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Can AI help prevent wildfires from spreading across the Bay Area?

Can AI help prevent wildfires from spreading across the Bay Area?

Artificial Intelligence can do everything from writing your grocery lists to creating websites, but can it prevent catastrophic wildfires?

Over the past three years, California has seen more than 7 million acres burned from wildfires, and officials across the state are deploying cutting-edge, innovative ways to prevent further devastation by getting to fires before they spread.

In Santa Clara County, officials are installing AI-enabled sensors that measure air particles and temperatures to detect where a small wildfire may be burning out of sight before it grows into an out-of-control blaze.

Ten of these iPad-sized sensors already sit in the hills east of Oakland and are part of a 24-month pilot program out of the Oakland Fire Department. Cal Fire is piloting 400 “ultra-early” sensors from German startup Dryad Networks in Fort Bragg as well.

These sensors “cover more ground broadly, and can spot fires sooner and earlier, particularly in the smoldering phases of fire right when there isn’t even a visible flame,” said Seth Schalet, CEO of the Santa Clara County FireSafe Council. “The sooner and faster you can detect the fire, the quicker you can get to put it out, obviously resulting in less damages to structure, people and the environment.”

The Saratoga-based FireSafe Council is working with San Jose Water to install these sensors across 6,000 acres in the San Jose watershed, across several local communities, in an effort to protect the water source for millions of Santa Clara County residents. As a safety measure, they are not revealing their exact locations.

The solar-powered sensors, which come from the technology company N5 Sensors, measure gas, particulate matter and heat. AI then analyzes that data to detect where small fires may be before they spread.

These data also make their way to an interactive dashboard to provide visualization of the sensor data and fire alerts.

“What we do that’s unique is we combined multimodal sensors. So we’ve got gas and chemicals, heat particulates, all in there coupled with AI, and that lets us identify when there is a fire nearby versus when there’s just better air quality because there might be a fire 50 or 100 miles away,” said Debra Deininger, chief revenue officer of N5 Sensors.

Tech commentators have compared AI to fire itself – a revolutionary tool that can also be dangerous and cause unthinkable damage. Deininger said safety concerns had to be a top priority when designing the sensors.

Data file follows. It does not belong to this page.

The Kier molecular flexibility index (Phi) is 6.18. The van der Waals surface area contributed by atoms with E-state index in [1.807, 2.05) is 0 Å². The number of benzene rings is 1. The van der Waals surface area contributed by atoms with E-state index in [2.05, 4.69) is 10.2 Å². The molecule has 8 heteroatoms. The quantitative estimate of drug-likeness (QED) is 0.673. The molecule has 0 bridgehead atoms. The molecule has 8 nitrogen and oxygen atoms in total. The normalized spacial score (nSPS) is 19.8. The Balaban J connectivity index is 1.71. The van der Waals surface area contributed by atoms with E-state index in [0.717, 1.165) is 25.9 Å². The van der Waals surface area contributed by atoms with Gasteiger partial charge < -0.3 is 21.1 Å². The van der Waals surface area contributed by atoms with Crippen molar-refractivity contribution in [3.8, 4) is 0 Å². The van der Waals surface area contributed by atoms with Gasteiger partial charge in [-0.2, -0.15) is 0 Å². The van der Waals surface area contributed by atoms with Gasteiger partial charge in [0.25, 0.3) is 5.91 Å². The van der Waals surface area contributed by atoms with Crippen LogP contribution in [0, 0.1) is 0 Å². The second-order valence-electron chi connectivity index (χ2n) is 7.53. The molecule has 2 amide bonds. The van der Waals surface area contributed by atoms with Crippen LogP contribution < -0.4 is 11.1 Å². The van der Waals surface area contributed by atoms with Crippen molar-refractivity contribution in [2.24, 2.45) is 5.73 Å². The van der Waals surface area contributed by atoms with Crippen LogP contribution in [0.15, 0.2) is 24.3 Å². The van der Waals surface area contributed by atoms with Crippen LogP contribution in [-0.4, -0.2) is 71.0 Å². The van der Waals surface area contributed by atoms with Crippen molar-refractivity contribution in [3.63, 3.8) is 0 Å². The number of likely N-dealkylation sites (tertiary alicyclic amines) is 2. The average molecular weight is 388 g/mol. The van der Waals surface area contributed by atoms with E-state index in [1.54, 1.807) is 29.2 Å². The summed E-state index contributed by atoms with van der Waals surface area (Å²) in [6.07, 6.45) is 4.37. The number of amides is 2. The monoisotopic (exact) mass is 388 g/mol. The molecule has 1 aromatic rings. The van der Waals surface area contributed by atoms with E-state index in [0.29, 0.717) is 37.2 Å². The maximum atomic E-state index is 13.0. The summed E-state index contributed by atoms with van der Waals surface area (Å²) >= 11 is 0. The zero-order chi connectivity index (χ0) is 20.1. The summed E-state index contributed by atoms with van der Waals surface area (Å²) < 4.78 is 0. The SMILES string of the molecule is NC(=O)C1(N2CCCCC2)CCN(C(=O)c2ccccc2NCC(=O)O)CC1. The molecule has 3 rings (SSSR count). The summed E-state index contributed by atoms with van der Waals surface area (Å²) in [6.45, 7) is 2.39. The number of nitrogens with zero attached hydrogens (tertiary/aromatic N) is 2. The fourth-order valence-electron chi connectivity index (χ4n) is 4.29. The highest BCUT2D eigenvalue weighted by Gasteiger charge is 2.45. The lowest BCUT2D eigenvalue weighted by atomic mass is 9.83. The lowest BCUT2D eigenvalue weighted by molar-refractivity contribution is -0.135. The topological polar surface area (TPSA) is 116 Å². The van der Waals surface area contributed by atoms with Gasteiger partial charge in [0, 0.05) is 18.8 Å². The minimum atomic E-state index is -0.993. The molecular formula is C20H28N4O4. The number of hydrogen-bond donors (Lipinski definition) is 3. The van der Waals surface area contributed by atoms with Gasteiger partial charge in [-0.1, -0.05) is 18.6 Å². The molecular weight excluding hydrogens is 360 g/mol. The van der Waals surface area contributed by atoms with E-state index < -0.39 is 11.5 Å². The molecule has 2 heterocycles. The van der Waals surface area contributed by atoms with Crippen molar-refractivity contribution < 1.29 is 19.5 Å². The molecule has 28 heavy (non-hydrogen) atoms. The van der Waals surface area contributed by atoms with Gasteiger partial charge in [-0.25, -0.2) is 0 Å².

“We’ve got a number of safeguards in place, in terms of the construction of the very heavy duty case, the design of the battery circuitry, the design of the sensor circuitry–all of that is designed with multiple failsafes in place to automatically shut it down if anything goes awry,” she said.

The type of AI used in the sensors is not as new as ChatGPT and script-writing technology. It uses machine learning to interpret patterns in the deluge of data collected from the sensors.

N5 Sensors, which was funded by the US Department of Homeland Security and has worked with NASA, launched its sensors at the end of last year. They are operating in nine states across the country, as well as Canada.

The San Jose watershed area is scheduled to get its sensors installed in the next two to three weeks, Deininger said.

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While there’s no silver bullet for managing wildfire risk, sensors like N5’s are part of a growing tool kit officials are using to prevent fires. Satellite imaging and cameras are already in use, and Schalet said he has plans to bring in even more cutting-edge technology, like PanoAI wildfire cameras and Dryad Networks sensors, through partnerships with cities and utilities.

The hope is that early detection will allow firefighters to extinguish blazes before they spread and do major damage. In 1991, a wildfire that ripped through Oakland killed 25 people and cost an estimated $3.9 billion in present-day dollars in damages. Since then, there have been dozens of major fires across the Bay Area.

In 2020, the SCU and CZU Lightning Complex fires burned nearly 400,000 acres of land across five Bay Area counties and destroyed more than 100 structures, and the LNU Lightning Complex Fire overtook 375,209 acres in the North Bay.

Wildfires can also threaten the water supply, and the air pollution they cause can do damage over time.

“A big part of this is insurance, sustainability and protection of that supply,” said Jared Lewis, manager of environmental planning and natural resources at San Jose Water. “The watershed is also in close proximity to a number of communities that are at risk, so there’s the community protection component that’s also important for us.”

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Schalet said he will present the FireSafe Council’s early wildfire detection and mitigation solutions at the annual Cupertino Public Safety Forum on Thursday, Oct. 19 at 5 p.m.